John Pennycuick (British engineer)

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Colonel John Pennycuick

Colonel John Pennycuick CSI (15 January 1841, Pune - 9 March 1911, Camberley) was a British Army engineer and civil servant who served as a member of the Madras Legislative Council when India was under Colonial rule of British East India Company. He undertook several irrigation works which included the masonry dam of Mullaiperiyar on the Periyar River.

Early life[edit]

Pennycuick was born on 15 January 1841 at Pune to Sarah and Brigadier-General John Pennycuick who fought and died in the Battle of Chillianwalla.[citation needed] He was educated at Cheltenham College.


Pennycuick entered the East India Company Military College at Addiscombe, Surrey, in 1857, and was commissioned as a lieutenant in the Madras Engineer Group in December 1858.[1][2] He arrived in India on 11 November 1860.[citation needed] He became a Second Captain on 15 October 1870;[3] and a major on 8 December 1876.[4] He commanded H company at Zoulla during the Abyssinian campaign of 1868.[5] On 10 October 1895 the Queen nominated him a Companion of the Order of the Star of India.[6] He served in the Public Works Department till January 1896. During his six years of service in the PWD, Pennycuick served as Chief Engineer in the construction of the Mullaperiyar Dam and was awarded a medal for his participation in Abyssinian Expedition of 1867-68.

Pennycuick was nominated to the Madras Legislative Council in November 1893. He was the last president of the Royal Indian Engineering College at Coopers Hill. He also held the position of President of the Sanitary Board and was a faculty in the University of Madras. He received a Telford medal from the Institution of Civil Engineers. The Australian government sought his advice for avoiding damage from flooding of the Brisbane river in 1899. He was also a keen cricketer.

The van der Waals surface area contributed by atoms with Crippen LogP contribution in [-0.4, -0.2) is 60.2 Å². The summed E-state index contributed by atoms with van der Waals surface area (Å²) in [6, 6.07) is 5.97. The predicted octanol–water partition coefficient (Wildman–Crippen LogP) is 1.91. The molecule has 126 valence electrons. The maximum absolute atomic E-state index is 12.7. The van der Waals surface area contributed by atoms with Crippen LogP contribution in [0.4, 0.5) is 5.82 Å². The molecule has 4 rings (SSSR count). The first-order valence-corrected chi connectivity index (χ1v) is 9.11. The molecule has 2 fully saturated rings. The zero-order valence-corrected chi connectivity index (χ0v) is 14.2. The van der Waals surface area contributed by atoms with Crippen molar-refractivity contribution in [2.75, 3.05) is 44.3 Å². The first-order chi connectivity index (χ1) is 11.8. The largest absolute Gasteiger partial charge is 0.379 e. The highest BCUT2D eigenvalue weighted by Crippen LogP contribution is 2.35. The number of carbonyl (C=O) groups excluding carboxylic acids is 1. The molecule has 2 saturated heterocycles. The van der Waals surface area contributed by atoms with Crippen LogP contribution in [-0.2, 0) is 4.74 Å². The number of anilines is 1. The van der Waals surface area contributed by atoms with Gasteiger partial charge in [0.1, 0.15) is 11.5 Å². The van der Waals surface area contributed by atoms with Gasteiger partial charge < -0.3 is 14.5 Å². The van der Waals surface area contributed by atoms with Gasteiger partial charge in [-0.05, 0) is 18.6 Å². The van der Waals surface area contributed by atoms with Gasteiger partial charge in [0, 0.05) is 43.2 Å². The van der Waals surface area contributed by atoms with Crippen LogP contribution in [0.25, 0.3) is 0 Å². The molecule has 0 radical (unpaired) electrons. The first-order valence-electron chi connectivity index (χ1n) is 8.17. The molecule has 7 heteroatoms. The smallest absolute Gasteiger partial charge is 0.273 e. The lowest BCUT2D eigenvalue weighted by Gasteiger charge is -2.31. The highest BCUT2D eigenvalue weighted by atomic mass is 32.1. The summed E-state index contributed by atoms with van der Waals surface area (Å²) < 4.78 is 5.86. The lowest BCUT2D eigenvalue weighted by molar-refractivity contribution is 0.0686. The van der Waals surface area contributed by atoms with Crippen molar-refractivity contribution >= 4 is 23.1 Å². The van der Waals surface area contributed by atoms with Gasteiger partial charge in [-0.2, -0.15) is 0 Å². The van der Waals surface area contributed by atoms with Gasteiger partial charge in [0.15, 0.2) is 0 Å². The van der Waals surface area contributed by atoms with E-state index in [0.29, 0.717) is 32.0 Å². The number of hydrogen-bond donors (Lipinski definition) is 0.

Mullaiperiyar Dam[edit]

Colonel Pennycuick decided to divert the west-flowing Periyar (river)'s culmination in the Arabian Sea towards the East so that it could irrigate lakhs of acres of dry land depending only on Vaigai river.

Though Pennycuick and other British Engineers went ahead with the construction, braving the nature's fury and the dangers of poisonous insects and wild animals, the construction works were disrupted by relentless rain. Large number of sand bags kept for the construction of the dam was destroyed due to severe flood. Since he could not get adequate funds from the British government, Pennycuick went to England and sold his family property to mobilise money to fund the project, which was completed in 1895.

The dam was inaugurated by Lord Wenlock, the then Governor of the Madras Presidency. It resulted in irrigation of 2.23 lakh acres in Theni, Dindigul, Madurai, Sivaganga and Ramanathapuram districts.

Pennycuick used lime and surki paste for construction, taking into consideration the gravitational force: this allows the dam to withstand tremors and remain strong. Pennycuick said: "I am going to be only once in this earthly world, hence I need to do some good deeds here. This deed should not be prorogue nor ignored since I am not going to be here again".[7] For his Gratitude Tamil Nadu Government heads with Chief Minister Jayalalithaa announced that there would be a memorial of 2500 square feet ‘manimandapam' with a statue of Pennycuick on the premises of the TANGEDCO office at the Lower Camp.

A new bus stand was constructed in the name of Colonel Pennycuick in Theni by the Tamil Nadu chief minister on 31.12.2013.


Pennycuick's son, Sir John Pennycuick, became an English barrister and High Court judge.

Remembrance in Tamilnadu[edit]

A stone plaque bearing Pennycuick's name in Vadipatti
  • Tamil Nadu government established his statue.
  • A booklet in honour of him written by Madhavan was released by Sagayam, the Collector of Madurai District on 17 December 2011 in Thaniyamangalam.
  • Many of the farmer families of the Theni, Madurai District still keep portraits of Pennycuick.
  • In Theni district, at Balarpatti, Kutchanoor and Kuzhiyanur, people celebrate the Pongal dedicating to Mr. Pennycuick, a traditional festival of farmers, in the streets.
  • In remembrance of him, many children in this area are named after him.
  • The Public Works Department Office at Madurai houses a Pennycuick statue.
  • A memorial to Pennycuick at Theni district was unveiled in January 2013.